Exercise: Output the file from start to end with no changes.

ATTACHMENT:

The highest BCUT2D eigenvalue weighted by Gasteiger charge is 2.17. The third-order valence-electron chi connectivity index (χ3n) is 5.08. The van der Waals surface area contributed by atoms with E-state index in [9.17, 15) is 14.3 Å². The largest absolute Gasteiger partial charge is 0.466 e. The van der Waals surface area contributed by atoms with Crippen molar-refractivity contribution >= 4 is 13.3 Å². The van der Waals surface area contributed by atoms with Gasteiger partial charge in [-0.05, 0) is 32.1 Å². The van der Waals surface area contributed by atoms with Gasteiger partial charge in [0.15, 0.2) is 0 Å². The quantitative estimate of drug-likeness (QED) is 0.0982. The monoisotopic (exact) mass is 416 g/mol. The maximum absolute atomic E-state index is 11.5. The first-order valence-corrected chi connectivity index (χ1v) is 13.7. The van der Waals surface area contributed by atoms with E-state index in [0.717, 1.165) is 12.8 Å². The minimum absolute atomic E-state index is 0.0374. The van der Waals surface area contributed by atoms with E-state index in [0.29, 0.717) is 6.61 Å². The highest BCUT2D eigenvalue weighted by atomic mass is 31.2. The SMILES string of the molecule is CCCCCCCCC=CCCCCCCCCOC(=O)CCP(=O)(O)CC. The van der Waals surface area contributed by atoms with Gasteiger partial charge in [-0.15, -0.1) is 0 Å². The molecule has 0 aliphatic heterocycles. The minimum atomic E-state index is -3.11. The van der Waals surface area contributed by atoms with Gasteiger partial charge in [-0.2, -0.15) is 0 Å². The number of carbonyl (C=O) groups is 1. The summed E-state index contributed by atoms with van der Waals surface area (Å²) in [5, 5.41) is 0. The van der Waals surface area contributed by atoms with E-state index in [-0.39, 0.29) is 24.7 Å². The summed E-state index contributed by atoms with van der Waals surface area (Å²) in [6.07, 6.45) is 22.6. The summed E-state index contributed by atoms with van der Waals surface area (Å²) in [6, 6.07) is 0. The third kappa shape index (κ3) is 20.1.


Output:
The highest BCUT2D eigenvalue weighted by Gasteiger charge is 2.17. The third-order valence-electron chi connectivity index (χ3n) is 5.08. The van der Waals surface area contributed by atoms with E-state index in [9.17, 15) is 14.3 Å². The largest absolute Gasteiger partial charge is 0.466 e. The van der Waals surface area contributed by atoms with Crippen molar-refractivity contribution >= 4 is 13.3 Å². The van der Waals surface area contributed by atoms with Gasteiger partial charge in [-0.05, 0) is 32.1 Å². The van der Waals surface area contributed by atoms with Gasteiger partial charge in [0.15, 0.2) is 0 Å². The quantitative estimate of drug-likeness (QED) is 0.0982. The monoisotopic (exact) mass is 416 g/mol. The maximum absolute atomic E-state index is 11.5. The first-order valence-corrected chi connectivity index (χ1v) is 13.7. The van der Waals surface area contributed by atoms with E-state index in [0.717, 1.165) is 12.8 Å². The minimum absolute atomic E-state index is 0.0374. The van der Waals surface area contributed by atoms with E-state index in [0.29, 0.717) is 6.61 Å². The highest BCUT2D eigenvalue weighted by atomic mass is 31.2. The SMILES string of the molecule is CCCCCCCCC=CCCCCCCCCOC(=O)CCP(=O)(O)CC. The van der Waals surface area contributed by atoms with Gasteiger partial charge in [-0.15, -0.1) is 0 Å². The molecule has 0 aliphatic heterocycles. The minimum atomic E-state index is -3.11. The van der Waals surface area contributed by atoms with Gasteiger partial charge in [-0.2, -0.15) is 0 Å². The number of carbonyl (C=O) groups is 1. The summed E-state index contributed by atoms with van der Waals surface area (Å²) in [5, 5.41) is 0. The van der Waals surface area contributed by atoms with E-state index in [-0.39, 0.29) is 24.7 Å². The summed E-state index contributed by atoms with van der Waals surface area (Å²) in [6.07, 6.45) is 22.6. The summed E-state index contributed by atoms with van der Waals surface area (Å²) in [6, 6.07) is 0. The third kappa shape index (κ3) is 20.1.